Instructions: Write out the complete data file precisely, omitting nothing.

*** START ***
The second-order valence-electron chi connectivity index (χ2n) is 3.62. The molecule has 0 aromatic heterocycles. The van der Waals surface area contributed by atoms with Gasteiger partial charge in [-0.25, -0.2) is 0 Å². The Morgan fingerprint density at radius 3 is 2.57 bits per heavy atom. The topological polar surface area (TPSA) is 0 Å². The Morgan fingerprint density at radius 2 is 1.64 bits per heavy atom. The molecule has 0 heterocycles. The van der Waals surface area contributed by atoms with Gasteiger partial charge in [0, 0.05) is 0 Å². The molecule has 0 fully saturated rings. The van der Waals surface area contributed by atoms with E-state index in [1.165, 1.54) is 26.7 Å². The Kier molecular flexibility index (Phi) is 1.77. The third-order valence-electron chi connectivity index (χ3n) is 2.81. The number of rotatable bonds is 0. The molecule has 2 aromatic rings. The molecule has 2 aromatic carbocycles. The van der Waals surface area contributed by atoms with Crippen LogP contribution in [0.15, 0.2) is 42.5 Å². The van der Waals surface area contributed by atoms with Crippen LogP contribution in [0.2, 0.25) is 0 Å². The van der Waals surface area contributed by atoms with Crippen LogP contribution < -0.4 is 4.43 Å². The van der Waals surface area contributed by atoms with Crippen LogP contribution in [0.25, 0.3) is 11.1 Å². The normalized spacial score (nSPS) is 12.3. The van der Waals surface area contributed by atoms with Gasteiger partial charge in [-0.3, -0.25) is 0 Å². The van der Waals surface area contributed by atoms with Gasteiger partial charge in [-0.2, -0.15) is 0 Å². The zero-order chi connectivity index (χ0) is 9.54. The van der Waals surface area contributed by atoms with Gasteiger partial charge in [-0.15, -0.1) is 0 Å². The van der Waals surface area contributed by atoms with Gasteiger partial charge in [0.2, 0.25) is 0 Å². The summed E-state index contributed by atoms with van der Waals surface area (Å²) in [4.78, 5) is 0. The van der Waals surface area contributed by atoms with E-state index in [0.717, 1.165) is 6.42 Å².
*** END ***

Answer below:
The second-order valence-electron chi connectivity index (χ2n) is 3.62. The molecule has 0 aromatic heterocycles. The van der Waals surface area contributed by atoms with Gasteiger partial charge in [-0.25, -0.2) is 0 Å². The Morgan fingerprint density at radius 3 is 2.57 bits per heavy atom. The topological polar surface area (TPSA) is 0 Å². The Morgan fingerprint density at radius 2 is 1.64 bits per heavy atom. The molecule has 0 heterocycles. The van der Waals surface area contributed by atoms with Gasteiger partial charge in [0, 0.05) is 0 Å². The molecule has 0 fully saturated rings. The van der Waals surface area contributed by atoms with E-state index in [1.165, 1.54) is 26.7 Å². The Kier molecular flexibility index (Phi) is 1.77. The third-order valence-electron chi connectivity index (χ3n) is 2.81. The number of rotatable bonds is 0. The molecule has 2 aromatic rings. The molecule has 2 aromatic carbocycles. The van der Waals surface area contributed by atoms with Crippen LogP contribution in [0.15, 0.2) is 42.5 Å². The van der Waals surface area contributed by atoms with Crippen LogP contribution in [0.2, 0.25) is 0 Å². The van der Waals surface area contributed by atoms with Crippen LogP contribution < -0.4 is 4.43 Å². The van der Waals surface area contributed by atoms with Crippen LogP contribution in [0.25, 0.3) is 11.1 Å². The normalized spacial score (nSPS) is 12.3. The van der Waals surface area contributed by atoms with Gasteiger partial charge in [-0.3, -0.25) is 0 Å². The van der Waals surface area contributed by atoms with Gasteiger partial charge in [-0.2, -0.15) is 0 Å². The zero-order chi connectivity index (χ0) is 9.54. The van der Waals surface area contributed by atoms with Gasteiger partial charge in [-0.15, -0.1) is 0 Å². The van der Waals surface area contributed by atoms with Gasteiger partial charge in [0.2, 0.25) is 0 Å². The summed E-state index contributed by atoms with van der Waals surface area (Å²) in [4.78, 5) is 0. The van der Waals surface area contributed by atoms with E-state index in [0.717, 1.165) is 6.42 Å².